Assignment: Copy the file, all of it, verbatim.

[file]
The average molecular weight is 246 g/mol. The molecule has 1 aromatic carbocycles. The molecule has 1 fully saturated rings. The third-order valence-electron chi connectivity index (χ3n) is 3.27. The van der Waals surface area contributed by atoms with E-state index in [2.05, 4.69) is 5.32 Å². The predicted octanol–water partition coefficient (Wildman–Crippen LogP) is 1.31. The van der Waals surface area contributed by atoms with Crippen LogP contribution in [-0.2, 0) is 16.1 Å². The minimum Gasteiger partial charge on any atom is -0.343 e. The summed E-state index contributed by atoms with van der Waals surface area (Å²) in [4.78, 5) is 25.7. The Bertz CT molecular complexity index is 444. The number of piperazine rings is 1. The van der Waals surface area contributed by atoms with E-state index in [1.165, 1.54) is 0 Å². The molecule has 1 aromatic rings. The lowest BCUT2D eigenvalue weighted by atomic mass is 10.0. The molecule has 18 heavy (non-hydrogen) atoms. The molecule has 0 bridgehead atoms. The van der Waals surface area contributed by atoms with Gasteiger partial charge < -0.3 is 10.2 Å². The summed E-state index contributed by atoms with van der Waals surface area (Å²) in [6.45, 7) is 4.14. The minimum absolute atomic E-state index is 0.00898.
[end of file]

The average molecular weight is 246 g/mol. The molecule has 1 aromatic carbocycles. The molecule has 1 fully saturated rings. The third-order valence-electron chi connectivity index (χ3n) is 3.27. The van der Waals surface area contributed by atoms with E-state index in [2.05, 4.69) is 5.32 Å². The predicted octanol–water partition coefficient (Wildman–Crippen LogP) is 1.31. The van der Waals surface area contributed by atoms with Crippen LogP contribution in [-0.2, 0) is 16.1 Å². The minimum Gasteiger partial charge on any atom is -0.343 e. The summed E-state index contributed by atoms with van der Waals surface area (Å²) in [4.78, 5) is 25.7. The Bertz CT molecular complexity index is 444. The number of piperazine rings is 1. The van der Waals surface area contributed by atoms with E-state index in [1.165, 1.54) is 0 Å². The molecule has 1 aromatic rings. The lowest BCUT2D eigenvalue weighted by atomic mass is 10.0. The molecule has 18 heavy (non-hydrogen) atoms. The molecule has 0 bridgehead atoms. The van der Waals surface area contributed by atoms with Gasteiger partial charge < -0.3 is 10.2 Å². The summed E-state index contributed by atoms with van der Waals surface area (Å²) in [6.45, 7) is 4.14. The minimum absolute atomic E-state index is 0.00898.